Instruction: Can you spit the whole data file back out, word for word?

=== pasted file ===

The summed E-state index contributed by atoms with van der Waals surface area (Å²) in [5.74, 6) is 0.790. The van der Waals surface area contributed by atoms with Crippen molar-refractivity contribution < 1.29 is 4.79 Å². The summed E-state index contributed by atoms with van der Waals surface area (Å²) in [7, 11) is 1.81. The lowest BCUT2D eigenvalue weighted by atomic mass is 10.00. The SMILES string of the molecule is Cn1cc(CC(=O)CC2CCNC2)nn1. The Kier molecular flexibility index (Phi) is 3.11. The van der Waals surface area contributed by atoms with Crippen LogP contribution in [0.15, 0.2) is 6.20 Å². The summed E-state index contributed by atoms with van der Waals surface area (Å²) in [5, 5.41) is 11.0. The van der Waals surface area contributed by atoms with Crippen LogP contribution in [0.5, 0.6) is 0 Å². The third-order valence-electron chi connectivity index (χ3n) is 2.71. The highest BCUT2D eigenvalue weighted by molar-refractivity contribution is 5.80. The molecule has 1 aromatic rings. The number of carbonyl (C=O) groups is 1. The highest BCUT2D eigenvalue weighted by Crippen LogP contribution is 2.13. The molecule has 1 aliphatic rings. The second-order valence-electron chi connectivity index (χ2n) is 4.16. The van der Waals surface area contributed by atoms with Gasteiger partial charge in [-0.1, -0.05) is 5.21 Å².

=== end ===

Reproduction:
The summed E-state index contributed by atoms with van der Waals surface area (Å²) in [5.74, 6) is 0.790. The van der Waals surface area contributed by atoms with Crippen molar-refractivity contribution < 1.29 is 4.79 Å². The summed E-state index contributed by atoms with van der Waals surface area (Å²) in [7, 11) is 1.81. The lowest BCUT2D eigenvalue weighted by atomic mass is 10.00. The SMILES string of the molecule is Cn1cc(CC(=O)CC2CCNC2)nn1. The Kier molecular flexibility index (Phi) is 3.11. The van der Waals surface area contributed by atoms with Crippen LogP contribution in [0.15, 0.2) is 6.20 Å². The summed E-state index contributed by atoms with van der Waals surface area (Å²) in [5, 5.41) is 11.0. The van der Waals surface area contributed by atoms with Crippen LogP contribution in [0.5, 0.6) is 0 Å². The third-order valence-electron chi connectivity index (χ3n) is 2.71. The highest BCUT2D eigenvalue weighted by molar-refractivity contribution is 5.80. The molecule has 1 aromatic rings. The number of carbonyl (C=O) groups is 1. The highest BCUT2D eigenvalue weighted by Crippen LogP contribution is 2.13. The molecule has 1 aliphatic rings. The second-order valence-electron chi connectivity index (χ2n) is 4.16. The van der Waals surface area contributed by atoms with Gasteiger partial charge in [-0.1, -0.05) is 5.21 Å².